Max: The Curse of Brotherhood
We have some basic options: Vibration (if you're using a controller), Sound Effects, Music, Subtitles (NOT on unless you turn them on), and Use Arrow keys (if you prefer not to use or don't have a controller), and then there are settings for the grapics, low, medium, and high. There are also six languages to choose from. The game automatically adjusted for my widescreen, but it can be played Windowed by hitting Alt-Enter, if you wish.
The game begins in a very Labyrinth
-esque way, and it's up to you to save your brother from the trouble you caused for him. ;p Gameplay starts out as a very basic platformer, but it's not long until you start gaining some powers, and that's where the true charm of the game starts shining through. The puzzle mechanics are brilliantly realized, ranging anywhere from easy to perplexing, but not to the point of frustration.
I was enjoying the puzzle aspect of the game so much that I was actually a bit disappointed when, in latter levels, we started needing to depend on quick decision-making, and at times, good reflexes! It wasn't until the final sequence of the game that I remembered -- Oh yeah, this is what platformers used to be all about! (ie. Donkey Kong Country, etc.) The beauty of these sections is that, while they may be difficult, they are still doable! It may take a dozen tries, but it CAN be done, AND you don't have to keep starting the level over again to achieve it, as the automatic save-points are well-spaced.
Something I truly love about the game is the graphics. Sure, they're pretty, but the devs did an amazing job making a side-scrolling platformer *feel* like a 3D game by periodically changing up the perspective. Beautifully done, devs, I'm very impressed!
The music was nicely-chosen, and I enjoyed the voices, as well -- especially some of Max's "YEEES!" moments. lol~Points to remember:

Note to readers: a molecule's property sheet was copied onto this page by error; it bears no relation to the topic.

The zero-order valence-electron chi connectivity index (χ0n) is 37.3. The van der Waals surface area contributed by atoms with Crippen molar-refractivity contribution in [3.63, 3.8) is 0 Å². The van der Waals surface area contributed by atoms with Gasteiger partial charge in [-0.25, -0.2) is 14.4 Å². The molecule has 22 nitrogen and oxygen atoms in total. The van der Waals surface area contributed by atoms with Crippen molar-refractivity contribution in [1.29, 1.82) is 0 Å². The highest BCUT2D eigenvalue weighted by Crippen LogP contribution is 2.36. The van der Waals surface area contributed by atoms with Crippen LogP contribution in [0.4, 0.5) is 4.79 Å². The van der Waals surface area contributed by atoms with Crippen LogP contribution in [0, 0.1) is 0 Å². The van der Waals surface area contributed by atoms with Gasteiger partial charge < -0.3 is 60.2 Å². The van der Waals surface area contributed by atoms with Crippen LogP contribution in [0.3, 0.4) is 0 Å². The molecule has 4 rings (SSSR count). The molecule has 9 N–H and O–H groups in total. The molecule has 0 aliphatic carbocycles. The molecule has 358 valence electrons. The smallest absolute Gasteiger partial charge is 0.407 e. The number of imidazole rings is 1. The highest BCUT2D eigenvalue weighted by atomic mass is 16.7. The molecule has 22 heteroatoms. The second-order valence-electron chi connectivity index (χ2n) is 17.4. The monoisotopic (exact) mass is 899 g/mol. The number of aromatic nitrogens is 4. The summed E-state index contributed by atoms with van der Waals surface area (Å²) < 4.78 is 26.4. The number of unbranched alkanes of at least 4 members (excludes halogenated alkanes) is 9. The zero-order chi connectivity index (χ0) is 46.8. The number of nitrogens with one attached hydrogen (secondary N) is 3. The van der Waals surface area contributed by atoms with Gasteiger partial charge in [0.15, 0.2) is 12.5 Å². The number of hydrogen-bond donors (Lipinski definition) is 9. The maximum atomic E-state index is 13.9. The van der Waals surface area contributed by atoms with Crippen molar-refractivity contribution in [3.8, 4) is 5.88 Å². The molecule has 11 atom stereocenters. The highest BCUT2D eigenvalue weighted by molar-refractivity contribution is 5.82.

- You can attach vines to a myraid of objects, ranging from branches to boulders and more.
- Items can be cut at the base OR the tip!
- Be creative and don't give up! The devs give us a lot of freedom with our powers, and sometimes it's going to be trial-and-error figuring things out.
There are a couple of things to be on the lookout for whilst you're running around. They are beholders (plants with eyeballs at the end of a stalk that allow the user to spy on the world) and pieces of an amulet. These collectibles are not *needed* to complete the game, but they sure do add an extra bit of fun.
You can replay a chapter at any time (even after you've completed the game) from via the menu, and looking at the menu during gameplay will show you how many you have left to find on your current level. In addition, there are 27 Achievements for you to earn, another plus in my books.
Overall, I found Max: The Curse of Brotherhood
to be a delightful game, full of beauty, danger, excitement... and tempered with just a splash of frustration. I would say that it's OK to play with older kids, but perhaps not little ones. There's a big scary monster in there (whom I find to be absolutely fabulous!), but it might upset younger children.